In a recent decision, the Ninth Circuit Court of Appeals considered the following question: whether allegations that the defendants had knowledge of a company’s “core operations” could be used to satisfy the requirement of pleading fraudulent intent or “scienter” under the Private Securities Litigation Reform Act (the “Reform Act”). See South Ferry LP v. Killinger, et al., No. 06-35511, 2008 WL 4138237 (9th Cir. Sept. 9, 2008). Plaintiffs routinely argue in securities cases that knowledge of adverse undisclosed facts should be presumed because “[i]t may be inferred that the facts critical to a business’s core operations or important transaction are known to a company’s key officers.” Id. at *2.
In South Ferry, plaintiffs alleged that defendant Washington Mutual, Inc. and the individual defendant officers made materially false or misleading statements concerning the company’s ability to manage the risk present in its mortgage lending business. See id. According to plaintiffs, Washington Mutual was unprepared for interest rate volatility and had “failed to integrate its information systems to permit it to keep a close watch on the [risk] hedges it maintains.” Id. The lower court held that the plaintiffs had pled scienter by inferring that defendants knew of the difficulties with their information systems because these systems were deemed to be “core operations.” See id.
In ruling on this question, the Ninth Circuit acknowledged that a compelling and cogent inference of scienter is required under the Supreme Court’s decision in Tellabs, Inc. v. Makor Issues and Rights, Ltd., 127 S. Ct. 2499 (2007). See id. at *3. The Ninth Circuit further held that allegations of management’s knowledge of core operations may be considered by the court, but standing alone would most likely fail to meet the scienter pleading requirement. See id. at *5. “Where a complaint relies on allegations that management had an important role in the company but does not contain additional detailed allegations about the defendants’ actual exposure to information, it will usually fall short of the [Reform Act’s] standard.” Id. This is so because “the inference that defendants had knowledge of the relevant facts will not be much stronger, if at all, than the inference that defendants remained unaware.” Id. Moreover, it had long been the rule in the Ninth Circuit that management’s general awareness of the day-to-day workings of the company does not establish scienter. See id. (citing Metzler Inv. GmbH v. Corinthian Coll., Inc., 534 F.3d 1068, 1087 (9th Cir. 2008) (concluding that the bare core operations inference fell short of the Tellabs standard)). For allegations of knowledge of “core operations” to satisfy independently the scienter pleading requirement, they must be “particular and suggest that [the] defendant had actual access to the disputed [company] information.” Id. at *6.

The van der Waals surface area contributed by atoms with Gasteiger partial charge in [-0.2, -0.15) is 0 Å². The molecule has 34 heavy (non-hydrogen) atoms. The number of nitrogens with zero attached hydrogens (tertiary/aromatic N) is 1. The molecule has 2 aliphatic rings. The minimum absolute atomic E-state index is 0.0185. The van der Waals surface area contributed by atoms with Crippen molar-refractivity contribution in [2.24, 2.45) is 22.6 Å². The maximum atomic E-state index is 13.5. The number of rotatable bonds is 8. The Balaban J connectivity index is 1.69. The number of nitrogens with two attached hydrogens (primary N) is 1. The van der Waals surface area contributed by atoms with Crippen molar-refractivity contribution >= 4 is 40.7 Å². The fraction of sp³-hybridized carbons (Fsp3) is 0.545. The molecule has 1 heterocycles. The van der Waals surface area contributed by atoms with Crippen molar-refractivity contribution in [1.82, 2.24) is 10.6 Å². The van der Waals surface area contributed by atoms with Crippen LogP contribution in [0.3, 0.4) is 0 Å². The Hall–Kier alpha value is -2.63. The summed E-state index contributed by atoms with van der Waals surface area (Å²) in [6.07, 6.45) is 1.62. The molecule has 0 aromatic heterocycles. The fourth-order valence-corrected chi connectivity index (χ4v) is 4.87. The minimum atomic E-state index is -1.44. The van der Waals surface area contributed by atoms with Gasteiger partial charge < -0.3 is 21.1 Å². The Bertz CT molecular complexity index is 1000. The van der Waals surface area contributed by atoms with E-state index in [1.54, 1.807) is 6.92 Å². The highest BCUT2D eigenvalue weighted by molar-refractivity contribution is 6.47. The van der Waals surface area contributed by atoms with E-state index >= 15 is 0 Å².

After it set forth the standard for consideration of such allegations, the Court of Appeals observed that the lower court’s order certifying this issue for appeal was not clear as to whether the District Court believed that alternative grounds existed for pleading scienter in addition to these core operations allegations. See id. at *6-*7. Accordingly, the Ninth Circuit vacated the District Court’s order on scienter and remanded the case to the lower court for further consideration in light of Tellabs and its opinion on the certified question. See id. at *7.